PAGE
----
Molecular Diversity

, Volume 20, Issue 4, pp 789–803 | Cite as

Plate-based diversity subset screening generation 2: an improved paradigm for high-throughput screening of large compound files

  • Andrew S. Bell
  • Joseph Bradley
  • Jeremy R. Everett
  • Jens Loesel
  • David McLoughlin
  • James Mills
  • Marie-Claire Peakman
  • Robert E. Sharp
  • Christine Williams
  • Hongyao Zhu
Open Access
Original Article

Abstract

High-throughput screening (HTS) is an effective method for lead and probe discovery that is widely used in industry and academia to identify novel chemical matter and to initiate the drug discovery process. However, HTS can be time consuming and costly and the use of subsets as an efficient alternative to screening entire compound collections has been investigated. Subsets may be selected on the basis of chemical diversity, molecular properties, biological activity diversity or biological target focus. Previously, we described a novel form of subset screening: plate-based diversity subset (PBDS) screening, in which the screening subset is constructed by plate selection (rather than individual compound cherry-picking), using algorithms that select for compound quality and chemical diversity on a plate basis. In this paper, we describe a second-generation approach to the construction of an updated subset: PBDS2, using both plate and individual compound selection, that has an improved coverage of the chemical space of the screening file, whilst only selecting the same number of plates for screening. We describe the validation of PBDS2 and its successful use in hit and lead discovery. PBDS2 screening became the default mode of singleton (one compound per well) HTS for lead discovery in Pfizer.

Keywords

Rule of 40 Ro40 High-throughput screening (HTS) Plate-based Diversity Subset Screening file 2nd Generation Lead discovery 

Abbreviations

cAMP

Cyclic adenosine monophosphate

cLogP

Calculated logarithm to base 10 of partition coefficient P of compound between n-octanol and water

ECFP4

SciTegic/Accelrys’ level 4 extended connectivity fingerprints

FE

File enrichment

GDRS

Global diverse representative subset

HTS

High-throughput screening

PBDS

Plate-based diversity subset

PBDS2

Plate-based diversity subset generation 2

PMC

Parallel medicinal chemistry

SAR

Structure–activity relationships

Introduction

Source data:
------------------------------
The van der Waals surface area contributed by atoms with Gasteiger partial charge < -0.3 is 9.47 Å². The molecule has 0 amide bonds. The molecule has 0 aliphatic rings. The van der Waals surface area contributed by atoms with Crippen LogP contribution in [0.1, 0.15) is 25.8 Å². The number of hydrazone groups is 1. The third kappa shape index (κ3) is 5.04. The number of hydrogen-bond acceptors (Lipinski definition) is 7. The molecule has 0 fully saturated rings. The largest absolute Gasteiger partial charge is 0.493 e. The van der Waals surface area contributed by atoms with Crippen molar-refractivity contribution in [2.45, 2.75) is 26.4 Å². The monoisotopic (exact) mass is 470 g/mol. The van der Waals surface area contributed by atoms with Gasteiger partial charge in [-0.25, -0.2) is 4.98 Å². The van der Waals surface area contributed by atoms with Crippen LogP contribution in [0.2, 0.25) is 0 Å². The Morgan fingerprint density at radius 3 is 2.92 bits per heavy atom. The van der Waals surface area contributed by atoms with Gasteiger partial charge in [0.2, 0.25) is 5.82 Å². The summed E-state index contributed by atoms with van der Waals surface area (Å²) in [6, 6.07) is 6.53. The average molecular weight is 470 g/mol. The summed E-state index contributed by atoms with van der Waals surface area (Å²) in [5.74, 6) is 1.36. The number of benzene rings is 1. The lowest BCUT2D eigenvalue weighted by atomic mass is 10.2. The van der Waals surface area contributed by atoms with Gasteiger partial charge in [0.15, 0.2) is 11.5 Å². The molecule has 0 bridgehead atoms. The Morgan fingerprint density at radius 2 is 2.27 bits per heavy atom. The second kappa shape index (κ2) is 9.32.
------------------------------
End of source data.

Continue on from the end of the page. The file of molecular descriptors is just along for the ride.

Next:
The pharmaceutical industry is undergoing a period of significant change that is characterized by site closures, reduction in research and development (R&D) operations, an increased use of outsourcing as opposed to in-house operations, increased collaboration with academic partners and an increased focus on biological agents as well as small molecules [1, 2, 3]. These changes are driven by the disconnect between the rising investments in drug discovery R&D and the decline in new drug outputs [4]. This poor productivity has been attributed to project attrition, which has been especially acute in Phase II of the development process [5], where project survival as low as 10 % has been recorded. Many proposals for improving the current situation have been proposed [6, 7, 8, 9, 10, 11], and although a significant increase in new drug approvals has been reported over the past two years [12, 13], all elements of the drug discovery process are nevertheless being scrutinized. An operation such as high-throughput screening (HTS) [14, 15, 16] not only requires expensive hardware for screening itself, but also requires significant investments in the compound collection, the material management processes to create, store and access the file, the informatics system to underpin all these efforts and, of course, the expert scientists to operate it. In large companies, it is common for the screening file to comprise millions of compounds [17, 18]. An HTS against such a file could take several months to screen and cost a considerable amount in terms of reagents, consumables and staff time. It is therefore natural for drug discovery scientists to investigate faster and cheaper options for lead discovery that might have similar success rates with greater efficiency. Several approaches have been explored including virtual screening [19, 20, 21, 22], where the screening event is entirely in silico, or fragment screening [23, 24, 25, 26] where the low molecular weight of the fragment compounds used for lead discovery means that a larger percentage of the chemical space can be covered with far fewer compounds than for a conventional screening file of larger compounds. Virtual screening has the advantages of speed and low costs; however, the probable success of virtual screening against a novel target, or against a target for which only an apo structure is available [27], will be low due to the difficulties of predicting ligand–target interactions in the absence of structural information on that complex. Fragment screening is highly effective and becoming increasingly so, even against novel targets, but suffers from the drawbacks of generally finding weak binding hits and the fact that hit follow-up is hindered unless supported by structural biology information to guide the chemist.